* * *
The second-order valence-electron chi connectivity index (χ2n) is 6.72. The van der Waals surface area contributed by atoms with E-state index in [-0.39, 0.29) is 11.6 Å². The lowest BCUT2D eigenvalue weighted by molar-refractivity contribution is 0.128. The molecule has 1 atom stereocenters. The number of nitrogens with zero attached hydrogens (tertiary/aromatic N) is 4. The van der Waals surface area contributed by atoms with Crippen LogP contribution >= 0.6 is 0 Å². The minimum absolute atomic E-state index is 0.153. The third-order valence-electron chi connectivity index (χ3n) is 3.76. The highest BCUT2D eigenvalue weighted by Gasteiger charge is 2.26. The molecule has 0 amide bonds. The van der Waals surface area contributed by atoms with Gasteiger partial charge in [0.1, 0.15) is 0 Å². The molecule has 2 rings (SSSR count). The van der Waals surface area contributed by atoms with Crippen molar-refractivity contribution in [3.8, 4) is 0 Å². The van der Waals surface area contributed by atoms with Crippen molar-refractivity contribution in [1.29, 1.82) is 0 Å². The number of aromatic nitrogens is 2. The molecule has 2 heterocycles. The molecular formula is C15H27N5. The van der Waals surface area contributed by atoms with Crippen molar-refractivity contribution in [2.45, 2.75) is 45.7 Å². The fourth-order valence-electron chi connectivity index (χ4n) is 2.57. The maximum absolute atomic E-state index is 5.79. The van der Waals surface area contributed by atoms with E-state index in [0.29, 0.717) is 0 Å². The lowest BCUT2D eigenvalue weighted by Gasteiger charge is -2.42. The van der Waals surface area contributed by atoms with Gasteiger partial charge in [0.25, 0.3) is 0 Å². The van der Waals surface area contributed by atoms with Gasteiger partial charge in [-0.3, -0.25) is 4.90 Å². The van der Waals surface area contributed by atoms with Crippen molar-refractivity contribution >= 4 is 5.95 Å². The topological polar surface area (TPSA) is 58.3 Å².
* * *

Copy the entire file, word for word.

The second-order valence-electron chi connectivity index (χ2n) is 6.72. The van der Waals surface area contributed by atoms with E-state index in [-0.39, 0.29) is 11.6 Å². The lowest BCUT2D eigenvalue weighted by molar-refractivity contribution is 0.128. The molecule has 1 atom stereocenters. The number of nitrogens with zero attached hydrogens (tertiary/aromatic N) is 4. The van der Waals surface area contributed by atoms with Crippen LogP contribution >= 0.6 is 0 Å². The minimum absolute atomic E-state index is 0.153. The third-order valence-electron chi connectivity index (χ3n) is 3.76. The highest BCUT2D eigenvalue weighted by Gasteiger charge is 2.26. The molecule has 0 amide bonds. The van der Waals surface area contributed by atoms with Gasteiger partial charge in [0.1, 0.15) is 0 Å². The molecule has 2 rings (SSSR count). The van der Waals surface area contributed by atoms with Crippen molar-refractivity contribution in [3.8, 4) is 0 Å². The van der Waals surface area contributed by atoms with Crippen molar-refractivity contribution in [1.29, 1.82) is 0 Å². The number of aromatic nitrogens is 2. The molecule has 2 heterocycles. The molecular formula is C15H27N5. The van der Waals surface area contributed by atoms with Crippen molar-refractivity contribution in [2.45, 2.75) is 45.7 Å². The fourth-order valence-electron chi connectivity index (χ4n) is 2.57. The maximum absolute atomic E-state index is 5.79. The van der Waals surface area contributed by atoms with E-state index in [0.29, 0.717) is 0 Å². The lowest BCUT2D eigenvalue weighted by Gasteiger charge is -2.42. The van der Waals surface area contributed by atoms with Gasteiger partial charge in [0.25, 0.3) is 0 Å². The van der Waals surface area contributed by atoms with Gasteiger partial charge in [-0.3, -0.25) is 4.90 Å². The van der Waals surface area contributed by atoms with Crippen molar-refractivity contribution >= 4 is 5.95 Å². The topological polar surface area (TPSA) is 58.3 Å².